TREAT Asia Site Profile: University of Malaya Medical Center, Kuala Lumpur, Malaysia
Dr. Adeeba Kamarulzaman
June 2003— Compared with many countries in Southeast Asia, Malaysia has a relatively low prevalence of HIV/AIDS. UNAIDS estimates that only 0.4 percent of the adult population is infected with HIV and that a total of approximately 42,000 people in Malaysia are living with HIV/AIDS (2001). But there are indications that infection rates are rising, especially among injection drug users (IDUs) and female sex workers in urban areas. With few medical professionals trained to treat the disease, the country is ill-prepared to thwart a growing epidemic.
The University of Malaya Medical Center’s infectious disease unit is the premier referral service for HIV/AIDS patients in Kuala Lumpur and is a participating site in TREAT Asia. The site’s principal investigator for TREAT Asia, Dr. Adeeba Kamarulzaman, is one of the country’s top health experts on HIV/AIDS.
Dr. Adeeba estimates that there are only about 10 doctors throughout Malaysia who have significant experience treating HIV/AIDS. Her unit has three physicians on staff to treat all cases of infectious disease, including HIV/AIDS, tuberculosis, typhoid, malaria, and dengue fever. The unit runs HIV/AIDS-specific programs three days per week that currently serve about 300 patients—mostly men in their mid-30s expressing symptoms of AIDS-related disease, like tuberculosis.
Dr. Adeeba attributes Malaysia’s shortage of HIV/AIDS experts to the fact that the country’s physicians tend to shy away from specializing in infectious diseases, opting instead for more lucrative fields such as dermatology and ophthalmology. A high level of stigma associated with HIV/AIDS persists throughout the country. Malaysia is heavily Muslim and Malaysian society traditionally condemns many activities that can lead to transmission of HIV, including intravenous drug use, premarital, extramarital and homosexual sex, and sexual relations with sex workers.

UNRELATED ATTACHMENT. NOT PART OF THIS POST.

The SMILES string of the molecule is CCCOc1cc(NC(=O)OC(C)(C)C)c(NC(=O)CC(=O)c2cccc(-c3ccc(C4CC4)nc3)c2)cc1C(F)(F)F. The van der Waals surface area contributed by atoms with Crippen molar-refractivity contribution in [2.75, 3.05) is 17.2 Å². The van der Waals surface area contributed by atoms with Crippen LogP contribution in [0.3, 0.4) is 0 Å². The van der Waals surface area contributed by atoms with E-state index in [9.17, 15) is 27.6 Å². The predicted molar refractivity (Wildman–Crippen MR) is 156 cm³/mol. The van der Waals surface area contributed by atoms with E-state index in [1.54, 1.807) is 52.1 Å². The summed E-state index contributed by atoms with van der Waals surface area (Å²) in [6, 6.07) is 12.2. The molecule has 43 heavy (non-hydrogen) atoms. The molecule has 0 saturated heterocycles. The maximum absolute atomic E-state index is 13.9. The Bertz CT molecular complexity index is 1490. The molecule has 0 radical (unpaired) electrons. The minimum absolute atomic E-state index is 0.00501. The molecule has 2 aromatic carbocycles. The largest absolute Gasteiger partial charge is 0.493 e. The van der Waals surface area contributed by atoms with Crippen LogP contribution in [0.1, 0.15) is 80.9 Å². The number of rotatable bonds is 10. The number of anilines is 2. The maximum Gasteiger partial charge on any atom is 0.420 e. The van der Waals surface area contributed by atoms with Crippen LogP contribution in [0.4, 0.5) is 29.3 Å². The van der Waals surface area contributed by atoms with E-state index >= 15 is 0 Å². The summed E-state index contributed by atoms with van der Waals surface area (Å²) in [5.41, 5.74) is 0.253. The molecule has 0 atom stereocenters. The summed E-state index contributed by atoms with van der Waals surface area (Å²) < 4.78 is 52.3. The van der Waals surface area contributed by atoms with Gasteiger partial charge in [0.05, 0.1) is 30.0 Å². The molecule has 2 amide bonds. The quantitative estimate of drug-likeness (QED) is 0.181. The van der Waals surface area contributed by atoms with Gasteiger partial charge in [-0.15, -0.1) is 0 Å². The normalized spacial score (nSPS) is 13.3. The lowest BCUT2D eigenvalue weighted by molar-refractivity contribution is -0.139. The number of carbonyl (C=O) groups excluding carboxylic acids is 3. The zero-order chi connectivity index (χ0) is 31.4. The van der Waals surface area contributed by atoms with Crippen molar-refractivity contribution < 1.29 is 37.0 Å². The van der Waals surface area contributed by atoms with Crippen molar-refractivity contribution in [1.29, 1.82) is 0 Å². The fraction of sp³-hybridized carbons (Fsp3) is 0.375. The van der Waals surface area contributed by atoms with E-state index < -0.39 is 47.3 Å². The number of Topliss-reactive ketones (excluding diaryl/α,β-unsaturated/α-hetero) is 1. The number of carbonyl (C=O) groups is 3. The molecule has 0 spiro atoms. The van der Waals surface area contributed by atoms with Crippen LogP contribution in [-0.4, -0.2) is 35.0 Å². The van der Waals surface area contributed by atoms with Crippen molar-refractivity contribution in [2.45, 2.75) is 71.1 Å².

The demographics of HIV patients attending Dr. Adeeba’s unit are not typical of the population at large. While injection drug users represent the majority of HIV/AIDS cases in Malaysia, Dr. Adeeba estimates that only 15 to 20 percent of patients who come to her unit are IDUs. A few of her patients are men who have sex with men, but most contracted HIV through heterosexual sex.
Antiretroviral drugs, such as AZT and DDI, are available through the government for approximately $50 per month. Yet this is beyond the reach of most people, even those attending the University of Malaya center, whose incomes tend to be higher than average. In areas such as the northeastern provinces of Western Malaysia, where injection drug use is prevalent and infection rates are high, low incomes prevent many from seeking treatment and care, let alone purchasing anti-HIV drugs.
As one of the few facilities in the country that offers HIV/AIDS services, the University of Malaya’s infectious disease unit provides a unique platform for researchers and health experts to collect patient information on an ongoing basis. As part of the TREAT Asia HIV/AIDS Observational Database (TAHOD), the unit will start to compile anonymous patient data. It is hoped that the insight gained through this endeavor will help the country develop effective national data collection practices and ultimately, effective AIDS prevention and treatment strategies.